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Samuel M. Nabrit
*Samuel Nabrit was born on this date in 1905. He was a Black biologist, educator, and activist.
Samuel Milton Nabrit was born in Augusta, GA, to Rev. Dr. J.M. Nabrit Sr., class of 1898, and Gertrude West Nabrit. He was one of eight children, all of whom received a college education; his brother James Nabrit became president of Howard University. Nabrit attended schools in Macon and received his bachelor's degree in biology from Morehouse College in 1925. He obtained his Master’s degree from Brown University in 1928 and his doctorate in biology from Brown University in 1932. The next four African American Ph.D. candidates at Brown University were students whom Nabrit taught at Morehouse.
He later became chairman of the biology department at Atlanta University in 1932 and became dean of their graduate school of arts and sciences in 1947. In 1945, he was a founding member of the National Academy of Science’s Institute of Medicine and served as president of the National Institute of Science. In 1950, Dr. Nabrit was a research fellow at the University of Brussels. The scientific papers Nabrit published during this period remained influential for decades. In 1955, he was named the second president of Texas Southern University, where he served as president until 1966.
Between 1956 and 1962, Nabrit served on President Dwight D. Eisenhower’s National Science Board. President John F. Kennedy appointed him to be the United States Ambassador to Niger. In 1966, President Lyndon B. Johnson appointed Dr. Nabrit to the United States Atomic Energy Commission. One year later, Dr. Nabrit founded the Southern Fellowship Fund to assist African American students pursuing doctoral degrees. He directed the program (later known as the National Fellowship Fund of the Council of Southern Universities) well into his later years.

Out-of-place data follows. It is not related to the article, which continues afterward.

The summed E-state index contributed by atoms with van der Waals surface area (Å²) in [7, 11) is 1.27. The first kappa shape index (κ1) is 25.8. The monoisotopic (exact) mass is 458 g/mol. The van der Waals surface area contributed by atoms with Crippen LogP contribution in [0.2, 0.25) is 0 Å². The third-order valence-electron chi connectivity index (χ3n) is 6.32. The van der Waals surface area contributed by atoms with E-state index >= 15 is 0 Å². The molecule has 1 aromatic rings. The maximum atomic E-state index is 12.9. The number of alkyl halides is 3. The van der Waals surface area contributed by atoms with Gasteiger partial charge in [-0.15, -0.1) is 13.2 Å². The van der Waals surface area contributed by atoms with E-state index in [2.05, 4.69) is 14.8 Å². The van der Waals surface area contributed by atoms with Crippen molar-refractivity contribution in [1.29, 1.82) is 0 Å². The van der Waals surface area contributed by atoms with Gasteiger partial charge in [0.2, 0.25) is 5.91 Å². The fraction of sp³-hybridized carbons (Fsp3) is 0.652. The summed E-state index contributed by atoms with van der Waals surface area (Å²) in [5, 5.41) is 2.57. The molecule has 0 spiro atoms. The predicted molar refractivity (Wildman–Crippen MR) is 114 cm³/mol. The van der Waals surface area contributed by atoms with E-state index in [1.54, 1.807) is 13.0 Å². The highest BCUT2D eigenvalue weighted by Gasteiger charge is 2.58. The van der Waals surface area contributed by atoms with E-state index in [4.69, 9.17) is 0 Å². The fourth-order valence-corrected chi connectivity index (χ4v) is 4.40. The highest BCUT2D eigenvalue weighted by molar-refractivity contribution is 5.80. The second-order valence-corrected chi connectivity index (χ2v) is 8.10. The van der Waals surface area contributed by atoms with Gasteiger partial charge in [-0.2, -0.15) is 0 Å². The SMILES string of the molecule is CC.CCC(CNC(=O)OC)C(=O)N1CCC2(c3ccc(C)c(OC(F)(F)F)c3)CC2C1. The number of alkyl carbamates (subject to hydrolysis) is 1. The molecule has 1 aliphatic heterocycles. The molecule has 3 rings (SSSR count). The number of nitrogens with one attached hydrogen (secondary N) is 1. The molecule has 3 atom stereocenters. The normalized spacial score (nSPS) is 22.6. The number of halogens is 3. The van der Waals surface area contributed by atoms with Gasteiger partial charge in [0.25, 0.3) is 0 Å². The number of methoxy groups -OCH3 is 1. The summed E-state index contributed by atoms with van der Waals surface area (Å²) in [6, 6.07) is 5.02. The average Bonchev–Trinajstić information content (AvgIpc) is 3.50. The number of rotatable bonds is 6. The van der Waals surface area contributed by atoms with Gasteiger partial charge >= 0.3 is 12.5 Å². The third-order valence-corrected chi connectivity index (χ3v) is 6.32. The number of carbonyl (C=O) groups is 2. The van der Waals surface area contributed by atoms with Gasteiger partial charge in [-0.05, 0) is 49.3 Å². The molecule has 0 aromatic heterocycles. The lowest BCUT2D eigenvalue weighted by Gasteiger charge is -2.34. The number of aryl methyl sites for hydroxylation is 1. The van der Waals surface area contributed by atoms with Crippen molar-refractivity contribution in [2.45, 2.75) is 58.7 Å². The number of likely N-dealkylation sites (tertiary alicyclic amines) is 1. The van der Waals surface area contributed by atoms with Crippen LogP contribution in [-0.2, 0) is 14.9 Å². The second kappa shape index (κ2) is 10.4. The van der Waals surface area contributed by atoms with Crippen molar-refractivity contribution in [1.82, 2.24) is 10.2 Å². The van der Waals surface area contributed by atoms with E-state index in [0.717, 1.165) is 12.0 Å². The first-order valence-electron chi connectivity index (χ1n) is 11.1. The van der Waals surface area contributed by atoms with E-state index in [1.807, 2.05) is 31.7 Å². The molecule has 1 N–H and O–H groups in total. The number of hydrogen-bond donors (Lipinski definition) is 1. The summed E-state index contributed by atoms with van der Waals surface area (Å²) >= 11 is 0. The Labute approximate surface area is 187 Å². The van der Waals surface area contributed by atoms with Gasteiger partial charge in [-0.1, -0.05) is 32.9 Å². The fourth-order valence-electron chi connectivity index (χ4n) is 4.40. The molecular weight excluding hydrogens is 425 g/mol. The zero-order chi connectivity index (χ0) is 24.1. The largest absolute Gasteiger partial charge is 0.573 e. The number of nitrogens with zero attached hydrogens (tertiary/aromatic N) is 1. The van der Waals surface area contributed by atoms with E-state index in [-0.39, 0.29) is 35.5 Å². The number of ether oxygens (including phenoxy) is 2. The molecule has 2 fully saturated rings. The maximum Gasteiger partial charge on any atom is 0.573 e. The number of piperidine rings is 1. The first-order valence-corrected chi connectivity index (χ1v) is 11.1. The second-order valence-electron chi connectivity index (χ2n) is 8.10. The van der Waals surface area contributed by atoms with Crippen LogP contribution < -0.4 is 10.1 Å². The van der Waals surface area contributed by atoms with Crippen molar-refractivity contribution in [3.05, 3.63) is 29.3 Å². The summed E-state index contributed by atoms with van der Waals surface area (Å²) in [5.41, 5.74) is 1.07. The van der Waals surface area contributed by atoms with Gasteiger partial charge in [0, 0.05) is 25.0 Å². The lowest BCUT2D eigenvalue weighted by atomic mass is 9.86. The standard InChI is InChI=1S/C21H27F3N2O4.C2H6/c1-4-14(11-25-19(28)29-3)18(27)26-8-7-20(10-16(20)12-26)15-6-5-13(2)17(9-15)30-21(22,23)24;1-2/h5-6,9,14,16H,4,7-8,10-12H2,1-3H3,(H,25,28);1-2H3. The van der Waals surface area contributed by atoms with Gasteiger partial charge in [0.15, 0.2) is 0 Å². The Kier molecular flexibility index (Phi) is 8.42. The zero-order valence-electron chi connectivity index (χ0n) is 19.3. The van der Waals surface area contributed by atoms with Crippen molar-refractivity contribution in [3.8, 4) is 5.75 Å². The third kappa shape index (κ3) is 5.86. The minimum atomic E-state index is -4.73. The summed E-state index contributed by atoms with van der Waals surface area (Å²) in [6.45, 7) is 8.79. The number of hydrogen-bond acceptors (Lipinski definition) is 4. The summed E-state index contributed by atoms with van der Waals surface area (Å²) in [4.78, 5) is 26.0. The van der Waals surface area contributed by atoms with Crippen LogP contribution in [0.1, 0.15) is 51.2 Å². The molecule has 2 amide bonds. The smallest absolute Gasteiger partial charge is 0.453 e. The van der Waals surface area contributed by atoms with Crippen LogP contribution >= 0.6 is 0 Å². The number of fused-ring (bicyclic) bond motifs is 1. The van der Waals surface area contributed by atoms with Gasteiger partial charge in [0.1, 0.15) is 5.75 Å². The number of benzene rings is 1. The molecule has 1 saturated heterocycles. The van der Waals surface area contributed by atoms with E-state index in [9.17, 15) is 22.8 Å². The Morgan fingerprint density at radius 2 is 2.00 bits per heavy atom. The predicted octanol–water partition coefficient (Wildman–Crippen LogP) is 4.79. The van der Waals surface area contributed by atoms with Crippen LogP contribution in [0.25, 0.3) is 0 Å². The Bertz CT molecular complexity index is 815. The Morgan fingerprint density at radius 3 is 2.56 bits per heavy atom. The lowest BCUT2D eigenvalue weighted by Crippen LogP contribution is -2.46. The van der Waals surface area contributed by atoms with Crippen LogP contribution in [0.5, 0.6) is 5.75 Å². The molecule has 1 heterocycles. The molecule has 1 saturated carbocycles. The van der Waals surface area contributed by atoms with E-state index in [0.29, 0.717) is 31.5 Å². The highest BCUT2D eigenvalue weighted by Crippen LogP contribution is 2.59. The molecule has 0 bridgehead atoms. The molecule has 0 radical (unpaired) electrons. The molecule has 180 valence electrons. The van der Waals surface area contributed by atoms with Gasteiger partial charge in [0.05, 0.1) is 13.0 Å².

In 1967, Nabrit was elected to the Board of Trustees at Brown University. Along with the Nabrit Fellowship established at Brown University in 1985, the Nabrit Black Graduate Student Association at Brown University is named in his honor. From 1967 to 1981, Nabrit was chairman of the Atlanta-based Southern Fellowship Fund, which gave $4 million in grants to minority faculty to help them gain advanced degrees. In 1999, the university honored Nabrit with hanging a portrait alongside Brown’s most distinguished faculty.
Samuel Nabrit died on December 30, 2003, at Atlanta Medical Center. He was 98.